what is the right thing to do so he will learn not to do this...

After this occured i talk to him saying i know you are angry you couldn't play with the drawer but we don't hit.
Anyt advice woudl be great


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Title: Re: hitting us
Post by: LisaM on May 03, 2005, 08:11:54 PM
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I would keep telling him "We don't hit people," but also continue validate his feelings, as he's probably hitting out of frustration.  Can you make a drawer or special box in your office that's just for him?  I think it's hard for toddlers to know that there's a room that's completely off limits.  Dr. Sears wrote that every toddler deserves their own drawer in the kitchen, but maybe he should've added in the office, too!

"You really want to play with the papers in Mommy's drawer.  It's hard when you can't have something you want.  Here are some papers for you.  Please put them in your paper box."

It can take a lot of repetition for a toddler to learn a hard and fast rule like "no hitting" so just keep at it.  One of these days, you'll realize he's stopped!


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Title: Best response to hitting?
Post by: singingmom on May 06, 2005, 03:31:33 PM
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What is the appropriate response or consequence when my 6 or 8 yr old hits his brother? It doesn't happen often, but when it does I can only think of punishment.


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Title: Re: Best response to hitting?
Post by: purplerose on May 06, 2005, 04:32:07 PM
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When DD hits her brother I tell her very gently that we do not allow hitting in our house, and it makes people very sad when they get hit. I also tell her it makes mommy very sad when she hits. I also ask her why she hit him...she could just be frustrated at him and this is all she knows how to do. It seems to work with her, but she is only 3! Good luck and Ihope you find some answers soon!!!


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Title: Re: Best response to hitting?
Post by: Joanne on May 06, 2005, 06:55:32 PM
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Quote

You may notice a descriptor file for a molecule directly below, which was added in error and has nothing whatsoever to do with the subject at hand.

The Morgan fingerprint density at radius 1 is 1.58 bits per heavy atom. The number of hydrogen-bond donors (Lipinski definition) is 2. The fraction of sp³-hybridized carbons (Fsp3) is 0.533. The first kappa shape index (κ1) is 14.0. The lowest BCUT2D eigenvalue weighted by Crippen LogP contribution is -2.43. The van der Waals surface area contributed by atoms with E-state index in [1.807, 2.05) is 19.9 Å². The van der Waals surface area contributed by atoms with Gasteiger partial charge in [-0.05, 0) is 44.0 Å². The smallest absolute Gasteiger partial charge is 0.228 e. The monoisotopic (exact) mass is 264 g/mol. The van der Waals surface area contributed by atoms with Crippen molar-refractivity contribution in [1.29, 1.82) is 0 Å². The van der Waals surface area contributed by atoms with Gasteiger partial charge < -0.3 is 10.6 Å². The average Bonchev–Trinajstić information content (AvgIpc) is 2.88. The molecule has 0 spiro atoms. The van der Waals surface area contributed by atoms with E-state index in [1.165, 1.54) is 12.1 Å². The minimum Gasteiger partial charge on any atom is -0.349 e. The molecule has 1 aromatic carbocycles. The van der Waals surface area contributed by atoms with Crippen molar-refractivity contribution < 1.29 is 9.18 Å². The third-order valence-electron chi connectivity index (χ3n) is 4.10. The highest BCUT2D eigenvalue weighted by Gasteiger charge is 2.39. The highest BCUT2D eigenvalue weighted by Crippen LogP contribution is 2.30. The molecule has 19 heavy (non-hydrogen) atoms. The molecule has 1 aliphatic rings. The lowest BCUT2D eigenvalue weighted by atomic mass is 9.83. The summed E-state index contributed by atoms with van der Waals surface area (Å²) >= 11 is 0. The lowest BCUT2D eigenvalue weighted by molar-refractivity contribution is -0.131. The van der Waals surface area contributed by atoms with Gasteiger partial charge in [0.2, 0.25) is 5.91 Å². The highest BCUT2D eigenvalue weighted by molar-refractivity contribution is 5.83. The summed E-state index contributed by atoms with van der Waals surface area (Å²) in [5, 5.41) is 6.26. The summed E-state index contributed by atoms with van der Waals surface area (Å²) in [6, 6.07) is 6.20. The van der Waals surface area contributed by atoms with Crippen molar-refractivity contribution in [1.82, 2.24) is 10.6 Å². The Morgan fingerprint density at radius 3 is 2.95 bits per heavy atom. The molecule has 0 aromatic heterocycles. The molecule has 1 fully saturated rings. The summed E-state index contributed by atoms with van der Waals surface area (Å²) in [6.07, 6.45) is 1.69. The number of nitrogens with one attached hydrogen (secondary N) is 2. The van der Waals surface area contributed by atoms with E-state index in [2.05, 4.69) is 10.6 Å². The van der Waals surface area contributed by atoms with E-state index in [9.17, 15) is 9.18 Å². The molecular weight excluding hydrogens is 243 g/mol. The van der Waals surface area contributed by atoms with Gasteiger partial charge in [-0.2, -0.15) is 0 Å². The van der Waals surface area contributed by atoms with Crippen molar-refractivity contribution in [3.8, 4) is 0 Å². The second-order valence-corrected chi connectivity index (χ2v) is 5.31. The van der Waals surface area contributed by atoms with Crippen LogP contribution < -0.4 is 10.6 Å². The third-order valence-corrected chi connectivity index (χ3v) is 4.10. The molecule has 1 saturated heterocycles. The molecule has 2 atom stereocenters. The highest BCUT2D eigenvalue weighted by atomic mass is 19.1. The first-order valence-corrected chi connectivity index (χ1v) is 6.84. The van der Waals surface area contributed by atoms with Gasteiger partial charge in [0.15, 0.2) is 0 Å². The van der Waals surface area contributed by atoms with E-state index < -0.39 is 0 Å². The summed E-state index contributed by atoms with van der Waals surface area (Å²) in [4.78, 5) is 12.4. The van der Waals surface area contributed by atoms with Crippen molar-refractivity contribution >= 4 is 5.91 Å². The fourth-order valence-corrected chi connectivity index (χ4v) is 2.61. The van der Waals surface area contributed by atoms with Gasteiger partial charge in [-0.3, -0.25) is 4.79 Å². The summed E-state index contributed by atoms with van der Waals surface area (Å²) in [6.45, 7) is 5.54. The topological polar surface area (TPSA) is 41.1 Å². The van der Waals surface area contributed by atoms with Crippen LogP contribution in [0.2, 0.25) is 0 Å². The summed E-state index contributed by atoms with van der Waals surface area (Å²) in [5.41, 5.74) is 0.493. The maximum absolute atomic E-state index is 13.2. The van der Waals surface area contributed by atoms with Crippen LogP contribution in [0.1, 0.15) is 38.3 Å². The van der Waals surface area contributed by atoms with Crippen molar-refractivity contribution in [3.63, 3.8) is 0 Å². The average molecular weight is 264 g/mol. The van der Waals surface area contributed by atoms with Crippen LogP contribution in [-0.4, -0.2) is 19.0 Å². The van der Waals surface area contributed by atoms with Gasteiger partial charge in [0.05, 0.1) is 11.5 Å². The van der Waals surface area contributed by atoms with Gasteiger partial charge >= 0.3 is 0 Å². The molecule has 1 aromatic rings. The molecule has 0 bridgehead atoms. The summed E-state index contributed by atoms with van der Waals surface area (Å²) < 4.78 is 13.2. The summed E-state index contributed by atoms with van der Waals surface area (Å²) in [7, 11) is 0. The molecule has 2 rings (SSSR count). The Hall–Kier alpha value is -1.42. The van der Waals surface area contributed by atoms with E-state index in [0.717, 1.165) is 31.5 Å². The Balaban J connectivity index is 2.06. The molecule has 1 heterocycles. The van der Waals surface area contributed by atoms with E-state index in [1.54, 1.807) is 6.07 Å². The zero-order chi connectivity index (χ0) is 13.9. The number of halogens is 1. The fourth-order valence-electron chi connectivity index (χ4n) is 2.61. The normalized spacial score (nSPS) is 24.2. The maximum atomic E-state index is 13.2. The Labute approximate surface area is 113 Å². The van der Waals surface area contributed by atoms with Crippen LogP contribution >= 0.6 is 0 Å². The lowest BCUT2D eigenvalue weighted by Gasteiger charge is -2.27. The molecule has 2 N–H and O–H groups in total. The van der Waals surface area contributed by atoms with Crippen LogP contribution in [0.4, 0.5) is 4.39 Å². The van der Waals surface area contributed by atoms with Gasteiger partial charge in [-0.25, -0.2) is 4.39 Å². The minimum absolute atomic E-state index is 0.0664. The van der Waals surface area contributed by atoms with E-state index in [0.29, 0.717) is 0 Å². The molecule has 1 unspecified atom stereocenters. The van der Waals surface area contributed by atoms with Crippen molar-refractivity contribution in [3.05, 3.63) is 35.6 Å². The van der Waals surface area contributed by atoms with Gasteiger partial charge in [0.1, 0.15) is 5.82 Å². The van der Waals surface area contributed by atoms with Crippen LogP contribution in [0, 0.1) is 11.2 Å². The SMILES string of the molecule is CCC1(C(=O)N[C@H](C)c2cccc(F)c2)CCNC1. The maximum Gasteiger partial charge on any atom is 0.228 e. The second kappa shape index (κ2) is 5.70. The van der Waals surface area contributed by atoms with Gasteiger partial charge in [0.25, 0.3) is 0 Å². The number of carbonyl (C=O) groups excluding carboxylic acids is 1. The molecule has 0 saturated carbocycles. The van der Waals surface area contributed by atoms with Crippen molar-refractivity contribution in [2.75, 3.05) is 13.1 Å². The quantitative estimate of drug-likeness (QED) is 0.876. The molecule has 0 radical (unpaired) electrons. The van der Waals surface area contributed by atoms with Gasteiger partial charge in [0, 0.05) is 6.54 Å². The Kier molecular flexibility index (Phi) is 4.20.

What is the appropriate response or consequence when my 6 or 8 yr old hits his brother? It doesn't happen often, but when it does I can only think of punishment.


School agers are old enough to understand and benefit from logical, related imposed consequences. Hitting a sibling is a disrespectful use of his body. An appropriate response might be to insist on a *respectful* use his body towards his brother? A hug? Pegging him on his bike (that's a biggie here )? Doing a simple chore of his brothers?

A choice to hit, a choice to not employ impulse control becomes a choice to do something nice.


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Title: Re: Best response to hitting?
Post by: singingmom on May 06, 2005, 07:22:02 PM
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Mommabean3, you're a lovely gentle example.

Joanne, this is exactly what I needed to hear. I had been thinking vaguely along these lines, but it seemed contrived at best when I tried to make it practical. Your suggestions give me a great start. I may even make a list of ways to respectfully use your body to help your brother, starting with these.

Does anyone else have ideas for me to add to my list?


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Title: Re: Best response to hitting?
Post by: ArmsOfLove on May 10, 2005, 10:52:45 AM
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I do want to throw in a caution against saying your child's actions "make" anyone feel anything--they are not responsible for other people's feelings and to burden them with that can be confusing for some children and crippling for others. I was in my late 20's when I figured out that I wasn't responsible for other people's feelings even though I was responsible for my actions.